The only area in the economy that has resisted rising prices has been those areas of the economy where digital technology has taken hold.  Computers and digital equipment only gets cheaper and more affordable, which has made manufacturing (foreign and domestic) more productive and cost effective.  High-tech is responsible for a quantum leap in consumer goods’ design and in the quality of the products and services themselves.  In the process, digital technology has kept consumer prices low in an inflationary era.  In fact this high-tech increase in quality sometimes occurs with falling prices, but this is never so for those areas of the economy where the Federal Government has come to dominate.  For example the health-care industry is heavily dependent on digital technology, yet its costs have sky rocketed due to government regulations, court costs and malpractice insurance price increases.  Obamacare will do nothing to reverse rising healthcare costs, it will only increase them.

Economic opinion today is almost universal in denouncing the $35 an ounce gold standard as being the source of many problems the currency markets and the economy had in the post-World War Two world.  But looking at the government’s own data above, it’s clear that most of these problems, like inflated home prices and cost of living issues for retired people, were the result of Washington issuing paper dollars far in excess to what the US Treasury had gold to back.  An important thing to understand is that the gold standard by design restricts the growth of government, while it supported the growth of free enterprise.  The gold standard was terminated because since FDR, free enterprise began to be identified as a major problem in society, while growing government regulations, managed by an expensive bureaucracy staffed with people hostile to business was seen as the solution to free enterprise.  However, BIG government takes more money (inflation) than the gold standard will allow.  As academic economic research is mostly funded by the government, frequently by the Federal Reserve, it’s not surprising the gold standard has been blamed for the economic difficulties caused by BIG government funded with monetary inflation.

Strange things are happening in today’s financial markets.  It used to be an economic reality that any nation inflating its money supply was punished with rising interest rates.  As the evidence below shows, that was certainly the case for the United States from 1955 to 1981.  These yields may be for corporate bonds, but they were bonds payable in the same US dollars Washington was trashing with its inflationary monetary policy.  After 1946, bond buyers began demanding an inflation premium to compensate them for the chronic loss of purchasing power investment principal was suffering when invested in the US bond market.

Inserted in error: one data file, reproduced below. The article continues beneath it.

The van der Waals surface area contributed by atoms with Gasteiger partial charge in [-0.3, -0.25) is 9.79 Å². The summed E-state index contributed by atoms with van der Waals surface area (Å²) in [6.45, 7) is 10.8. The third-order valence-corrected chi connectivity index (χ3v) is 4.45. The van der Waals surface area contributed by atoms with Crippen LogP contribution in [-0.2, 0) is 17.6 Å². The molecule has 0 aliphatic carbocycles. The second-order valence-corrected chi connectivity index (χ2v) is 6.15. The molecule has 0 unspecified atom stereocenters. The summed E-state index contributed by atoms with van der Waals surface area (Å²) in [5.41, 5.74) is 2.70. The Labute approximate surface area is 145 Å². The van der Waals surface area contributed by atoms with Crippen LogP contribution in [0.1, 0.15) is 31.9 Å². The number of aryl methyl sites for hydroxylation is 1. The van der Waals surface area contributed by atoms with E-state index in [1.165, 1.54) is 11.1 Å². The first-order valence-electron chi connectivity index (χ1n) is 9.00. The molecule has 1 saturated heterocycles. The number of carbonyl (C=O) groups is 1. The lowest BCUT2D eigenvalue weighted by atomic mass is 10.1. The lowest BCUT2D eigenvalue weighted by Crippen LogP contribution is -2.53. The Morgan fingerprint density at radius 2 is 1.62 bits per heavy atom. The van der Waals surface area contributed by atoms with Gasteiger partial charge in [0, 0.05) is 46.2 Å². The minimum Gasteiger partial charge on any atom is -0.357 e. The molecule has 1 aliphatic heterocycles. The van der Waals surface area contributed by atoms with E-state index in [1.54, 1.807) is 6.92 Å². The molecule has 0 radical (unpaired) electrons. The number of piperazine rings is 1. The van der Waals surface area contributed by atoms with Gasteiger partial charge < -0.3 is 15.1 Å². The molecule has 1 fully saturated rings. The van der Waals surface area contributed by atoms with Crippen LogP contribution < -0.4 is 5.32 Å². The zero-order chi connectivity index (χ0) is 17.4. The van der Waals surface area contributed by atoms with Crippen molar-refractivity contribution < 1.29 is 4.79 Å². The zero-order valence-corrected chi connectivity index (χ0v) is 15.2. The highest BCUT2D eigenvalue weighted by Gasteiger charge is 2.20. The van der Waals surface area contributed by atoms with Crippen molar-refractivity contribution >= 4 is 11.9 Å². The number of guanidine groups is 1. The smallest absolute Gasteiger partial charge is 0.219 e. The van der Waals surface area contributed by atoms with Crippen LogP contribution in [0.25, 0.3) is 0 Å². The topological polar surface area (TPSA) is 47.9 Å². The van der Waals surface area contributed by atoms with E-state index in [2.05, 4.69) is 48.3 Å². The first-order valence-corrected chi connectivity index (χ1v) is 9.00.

George Burns was exactly right when in 1957 he said that the real problem with retiring is the money.  From 1957 to 1967, bond yields almost doubled even for best grade bonds (Blue Plot).  Any retired couple who invested in “safe-conservative” bonds for income in 1957 saw their original principle cut in half in the next ten years.  As bonds are “fixed income” there is never an increase in payment from the bond market to compensate investors for shrinking principle, or rising consumer prices.  Investing in bonds priced in an inflating currency is a losing proposition.  With bond yields rising to 6% in 1967, the $120 a month retirement plan became as extinct as the dinosaurs just ten years after 1957. 

But then there is social security, which in 1967 made all the difference.  However it was in the 1960s when President Johnson began a practice that continues to this day; using the social-security trust funds for funding current spending of the government’s growing bureaucracy.  In return the Social-Security System receives a non-negotiable Treasury bond that is specifically issued for the Social-Security System.  Being “non-negotiable”; what market could these trillions of dollars in reserves be sold in?  How the Social-Security System plans to liquidate these many trillions of illiquid assets for cash when the coming waves of retiring baby-boomers begin to demand their monthly social security payments is a mystery to me.  But then I don’t have a Ph.D. in Economics.

One thing's for sure; China isn’t going to buy any of them.

“We hate you guys. Once you start issuing $1 trillion-$2 trillion [$1,000bn-$2,000bn] . . .we know the dollar is going to depreciate, so we hate you guys but there is nothing much we can do.”

- Luo Ping, a director-general at the China Banking Regulatory Commission , 11 February 2009

But in 2013 I don’t believe the Obama Administration and Congress worries much about pending funding problems for social security, or the other social programs in the “social safety-net” the Democrats are so proud of.   Since Obama became president, the US Government has not seen a proper budget passed by Congress.  This failure suggests a certain lack of desire for running the national government in a businesslike manner.  Not that it matters because thanks to the employment of “brilliant” academics by the Federal Reserve and the US Treasury’s top levels being staffed with financial “experts” from Wall Street, the political class in Washington, most of which are lawyers, can just do as they damn well please because all the money they demand magically appears with or without a budget.  The sad truth is that even when there was a budget, accounting firms refused to render an opinion on the accounting maintained by the Federal Government, as government-financial operations are indecipherable.   You just try that with the IRS and see what happens to you!